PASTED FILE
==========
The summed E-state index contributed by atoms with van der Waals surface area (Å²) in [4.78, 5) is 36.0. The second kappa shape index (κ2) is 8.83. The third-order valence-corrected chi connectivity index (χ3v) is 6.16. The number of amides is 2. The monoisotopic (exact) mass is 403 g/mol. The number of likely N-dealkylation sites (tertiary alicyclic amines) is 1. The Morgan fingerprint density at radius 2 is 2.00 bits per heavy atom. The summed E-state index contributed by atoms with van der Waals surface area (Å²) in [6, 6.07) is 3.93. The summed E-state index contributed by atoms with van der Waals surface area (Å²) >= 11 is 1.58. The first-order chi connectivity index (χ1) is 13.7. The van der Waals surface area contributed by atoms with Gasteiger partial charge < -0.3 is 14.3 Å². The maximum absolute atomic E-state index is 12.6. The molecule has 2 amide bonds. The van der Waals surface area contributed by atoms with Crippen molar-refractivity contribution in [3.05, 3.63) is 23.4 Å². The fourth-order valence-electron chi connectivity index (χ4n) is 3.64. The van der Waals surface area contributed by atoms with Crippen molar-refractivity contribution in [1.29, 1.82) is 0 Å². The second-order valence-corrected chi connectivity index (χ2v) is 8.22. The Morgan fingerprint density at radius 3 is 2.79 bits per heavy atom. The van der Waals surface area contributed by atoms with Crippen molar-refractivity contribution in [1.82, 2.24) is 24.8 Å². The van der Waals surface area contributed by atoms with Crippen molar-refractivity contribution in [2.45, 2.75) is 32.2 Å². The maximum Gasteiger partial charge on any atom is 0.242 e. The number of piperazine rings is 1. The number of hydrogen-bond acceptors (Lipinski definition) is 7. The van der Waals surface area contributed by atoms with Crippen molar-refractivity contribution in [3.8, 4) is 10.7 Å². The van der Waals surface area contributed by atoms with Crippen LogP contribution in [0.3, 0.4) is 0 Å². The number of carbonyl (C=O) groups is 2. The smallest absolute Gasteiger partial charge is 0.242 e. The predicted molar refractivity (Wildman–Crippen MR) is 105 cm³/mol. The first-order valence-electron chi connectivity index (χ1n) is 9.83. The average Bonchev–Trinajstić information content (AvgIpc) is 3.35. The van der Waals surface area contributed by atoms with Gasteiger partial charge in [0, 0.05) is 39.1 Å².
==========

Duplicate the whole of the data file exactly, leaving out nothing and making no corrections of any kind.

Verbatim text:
The summed E-state index contributed by atoms with van der Waals surface area (Å²) in [4.78, 5) is 36.0. The second kappa shape index (κ2) is 8.83. The third-order valence-corrected chi connectivity index (χ3v) is 6.16. The number of amides is 2. The monoisotopic (exact) mass is 403 g/mol. The number of likely N-dealkylation sites (tertiary alicyclic amines) is 1. The Morgan fingerprint density at radius 2 is 2.00 bits per heavy atom. The summed E-state index contributed by atoms with van der Waals surface area (Å²) in [6, 6.07) is 3.93. The summed E-state index contributed by atoms with van der Waals surface area (Å²) >= 11 is 1.58. The first-order chi connectivity index (χ1) is 13.7. The van der Waals surface area contributed by atoms with Gasteiger partial charge < -0.3 is 14.3 Å². The maximum absolute atomic E-state index is 12.6. The molecule has 2 amide bonds. The van der Waals surface area contributed by atoms with Crippen molar-refractivity contribution in [3.05, 3.63) is 23.4 Å². The fourth-order valence-electron chi connectivity index (χ4n) is 3.64. The van der Waals surface area contributed by atoms with Crippen molar-refractivity contribution in [1.29, 1.82) is 0 Å². The second-order valence-corrected chi connectivity index (χ2v) is 8.22. The Morgan fingerprint density at radius 3 is 2.79 bits per heavy atom. The van der Waals surface area contributed by atoms with Crippen molar-refractivity contribution in [1.82, 2.24) is 24.8 Å². The van der Waals surface area contributed by atoms with Crippen molar-refractivity contribution in [2.45, 2.75) is 32.2 Å². The maximum Gasteiger partial charge on any atom is 0.242 e. The number of piperazine rings is 1. The number of hydrogen-bond acceptors (Lipinski definition) is 7. The van der Waals surface area contributed by atoms with Crippen molar-refractivity contribution in [3.8, 4) is 10.7 Å². The van der Waals surface area contributed by atoms with Crippen LogP contribution in [0.3, 0.4) is 0 Å². The number of carbonyl (C=O) groups is 2. The smallest absolute Gasteiger partial charge is 0.242 e. The predicted molar refractivity (Wildman–Crippen MR) is 105 cm³/mol. The first-order valence-electron chi connectivity index (χ1n) is 9.83. The average Bonchev–Trinajstić information content (AvgIpc) is 3.35. The van der Waals surface area contributed by atoms with Gasteiger partial charge in [0, 0.05) is 39.1 Å².